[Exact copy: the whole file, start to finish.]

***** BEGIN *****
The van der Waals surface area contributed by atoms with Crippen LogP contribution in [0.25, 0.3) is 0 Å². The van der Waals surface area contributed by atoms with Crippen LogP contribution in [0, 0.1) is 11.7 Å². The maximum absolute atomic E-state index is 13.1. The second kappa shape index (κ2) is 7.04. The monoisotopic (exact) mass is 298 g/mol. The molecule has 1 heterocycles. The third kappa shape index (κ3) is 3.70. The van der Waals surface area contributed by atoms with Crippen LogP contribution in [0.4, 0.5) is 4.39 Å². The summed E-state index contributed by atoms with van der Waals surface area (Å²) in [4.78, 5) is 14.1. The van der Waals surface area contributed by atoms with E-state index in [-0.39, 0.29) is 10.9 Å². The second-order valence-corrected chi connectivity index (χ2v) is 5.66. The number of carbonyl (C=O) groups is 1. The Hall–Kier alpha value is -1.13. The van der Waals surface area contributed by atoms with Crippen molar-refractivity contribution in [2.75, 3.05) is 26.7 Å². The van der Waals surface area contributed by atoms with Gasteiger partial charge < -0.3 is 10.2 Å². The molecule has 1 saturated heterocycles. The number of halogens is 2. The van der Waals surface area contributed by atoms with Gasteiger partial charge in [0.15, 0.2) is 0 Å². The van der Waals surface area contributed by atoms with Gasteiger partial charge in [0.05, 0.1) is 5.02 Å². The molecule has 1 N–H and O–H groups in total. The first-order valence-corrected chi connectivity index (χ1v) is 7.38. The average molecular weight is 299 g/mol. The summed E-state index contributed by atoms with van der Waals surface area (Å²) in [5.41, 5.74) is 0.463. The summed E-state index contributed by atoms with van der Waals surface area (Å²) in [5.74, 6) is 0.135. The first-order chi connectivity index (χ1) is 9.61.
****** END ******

The van der Waals surface area contributed by atoms with Crippen LogP contribution in [0.25, 0.3) is 0 Å². The van der Waals surface area contributed by atoms with Crippen LogP contribution in [0, 0.1) is 11.7 Å². The maximum absolute atomic E-state index is 13.1. The second kappa shape index (κ2) is 7.04. The monoisotopic (exact) mass is 298 g/mol. The molecule has 1 heterocycles. The third kappa shape index (κ3) is 3.70. The van der Waals surface area contributed by atoms with Crippen LogP contribution in [0.4, 0.5) is 4.39 Å². The summed E-state index contributed by atoms with van der Waals surface area (Å²) in [4.78, 5) is 14.1. The van der Waals surface area contributed by atoms with E-state index in [-0.39, 0.29) is 10.9 Å². The second-order valence-corrected chi connectivity index (χ2v) is 5.66. The number of carbonyl (C=O) groups is 1. The Hall–Kier alpha value is -1.13. The van der Waals surface area contributed by atoms with Crippen molar-refractivity contribution in [2.75, 3.05) is 26.7 Å². The van der Waals surface area contributed by atoms with Gasteiger partial charge < -0.3 is 10.2 Å². The molecule has 1 saturated heterocycles. The number of halogens is 2. The van der Waals surface area contributed by atoms with Gasteiger partial charge in [0.15, 0.2) is 0 Å². The van der Waals surface area contributed by atoms with Gasteiger partial charge in [0.05, 0.1) is 5.02 Å². The molecule has 1 N–H and O–H groups in total. The first-order valence-corrected chi connectivity index (χ1v) is 7.38. The average molecular weight is 299 g/mol. The summed E-state index contributed by atoms with van der Waals surface area (Å²) in [5.41, 5.74) is 0.463. The summed E-state index contributed by atoms with van der Waals surface area (Å²) in [5.74, 6) is 0.135. The first-order chi connectivity index (χ1) is 9.61.